First Project Glass video surfaces

This week Google posted the first video of its Project Glass specs in action, along with a gallery of snaps.

Google's Project Glass is the set of specs that overlays augmented reality info on your real-world view. This week, Google posted the first video online taken using the specs, following the first pic a couple of weeks ago .

Click through and see how it compares with the promotional vid.

The video shows someone bouncing on a trampoline doing backwards somersaults. (I know it's Sunday, so if you're feeling in any way delicate, maybe don't watch it.) Disappointingly, there's none of the augmented reality graphics promised in the promotional trailer, so we can't see how that'll work in real life.

But the footage looks of a decent quality, and it does give us a taste of what to expect. I reckon the potential for sports is pretty exciting.

Here's the original trailer, showing how it should work when complete. As you can see, the augmented reality skills and Internet connectivity are probably the most interesting aspects for everyday wandering.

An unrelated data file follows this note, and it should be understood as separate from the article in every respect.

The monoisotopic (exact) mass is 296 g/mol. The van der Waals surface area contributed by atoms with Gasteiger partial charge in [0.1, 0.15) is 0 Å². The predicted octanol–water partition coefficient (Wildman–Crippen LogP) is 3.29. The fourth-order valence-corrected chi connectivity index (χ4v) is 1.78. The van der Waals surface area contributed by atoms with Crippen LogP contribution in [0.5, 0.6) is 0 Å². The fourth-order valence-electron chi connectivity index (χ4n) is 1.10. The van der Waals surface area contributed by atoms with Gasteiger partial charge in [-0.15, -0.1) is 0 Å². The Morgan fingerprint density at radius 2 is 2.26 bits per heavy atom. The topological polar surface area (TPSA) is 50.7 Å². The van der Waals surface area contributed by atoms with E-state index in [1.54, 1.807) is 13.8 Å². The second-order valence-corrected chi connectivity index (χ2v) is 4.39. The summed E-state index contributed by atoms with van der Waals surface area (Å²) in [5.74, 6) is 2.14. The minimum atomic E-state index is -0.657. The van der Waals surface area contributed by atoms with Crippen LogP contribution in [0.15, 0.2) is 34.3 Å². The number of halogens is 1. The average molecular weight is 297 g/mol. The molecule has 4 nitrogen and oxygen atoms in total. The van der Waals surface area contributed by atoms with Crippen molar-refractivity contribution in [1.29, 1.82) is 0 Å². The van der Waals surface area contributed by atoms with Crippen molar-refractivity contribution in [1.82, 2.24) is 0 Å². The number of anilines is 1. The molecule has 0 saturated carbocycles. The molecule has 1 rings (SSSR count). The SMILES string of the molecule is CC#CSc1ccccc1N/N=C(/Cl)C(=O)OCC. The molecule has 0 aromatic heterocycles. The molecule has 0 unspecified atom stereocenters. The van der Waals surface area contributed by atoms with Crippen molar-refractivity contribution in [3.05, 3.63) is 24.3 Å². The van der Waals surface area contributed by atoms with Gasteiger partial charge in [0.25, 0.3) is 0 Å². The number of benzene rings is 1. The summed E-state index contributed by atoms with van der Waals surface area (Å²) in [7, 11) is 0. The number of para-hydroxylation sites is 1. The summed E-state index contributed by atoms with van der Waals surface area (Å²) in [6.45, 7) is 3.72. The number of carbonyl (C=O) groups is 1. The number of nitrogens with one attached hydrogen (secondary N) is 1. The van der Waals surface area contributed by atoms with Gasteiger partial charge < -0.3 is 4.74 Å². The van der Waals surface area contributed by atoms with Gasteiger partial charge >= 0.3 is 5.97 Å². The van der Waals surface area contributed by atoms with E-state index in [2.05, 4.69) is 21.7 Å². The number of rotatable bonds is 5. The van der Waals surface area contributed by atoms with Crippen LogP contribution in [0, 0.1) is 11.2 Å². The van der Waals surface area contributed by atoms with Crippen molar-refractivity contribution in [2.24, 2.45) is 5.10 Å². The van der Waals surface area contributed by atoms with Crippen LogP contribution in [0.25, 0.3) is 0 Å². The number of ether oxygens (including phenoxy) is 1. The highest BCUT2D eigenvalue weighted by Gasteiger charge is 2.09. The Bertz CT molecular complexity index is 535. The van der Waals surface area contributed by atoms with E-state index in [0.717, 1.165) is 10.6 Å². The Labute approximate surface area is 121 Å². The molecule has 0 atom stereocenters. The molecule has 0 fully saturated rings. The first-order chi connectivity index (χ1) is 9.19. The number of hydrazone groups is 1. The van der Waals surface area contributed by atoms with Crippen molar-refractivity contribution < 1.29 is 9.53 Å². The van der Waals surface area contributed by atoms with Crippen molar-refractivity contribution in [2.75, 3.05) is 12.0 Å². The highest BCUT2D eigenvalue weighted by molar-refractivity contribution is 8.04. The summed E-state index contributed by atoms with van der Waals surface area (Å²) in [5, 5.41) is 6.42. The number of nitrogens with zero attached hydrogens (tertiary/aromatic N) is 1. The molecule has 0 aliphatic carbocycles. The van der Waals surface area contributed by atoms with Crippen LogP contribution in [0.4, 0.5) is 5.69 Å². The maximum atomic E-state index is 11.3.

The video is part of a gallery uploaded this week to Google Plus, to coincide with the Google Plus Photography Conference in San Francisco.

Google's Sergey Brin said that the prototype glasses on show, "are not beta, these are not alpha; these are, you know, kind of rough off the lab floor". Originally, the rumour was that the glasses would be on sale before the end of the year . When asked about it, Google said, "give us time".

Sergey Brin was spotted wearing a pair of the specs last month. However, not everyone is so excited about their potential. Some augmented reality experts hit out at Project Glass , claiming it'll be more suited to just showing information like a heads-up display, rather than letting us interact with it.

What do you make of Project Glass? Is it all hype or can Google deliver the goods? Let me know in the comments below or on our Facebook page.

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About the author

    Joe has been writing about consumer tech for nearly seven years now, but his liking for all things shiny goes back to the Gameboy he received aged eight (and that he still plays on at family gatherings, much to the annoyance of his parents). His pride and joy is an Infocus projector, whose 80-inch picture elevates movie nights to a whole new level.

     

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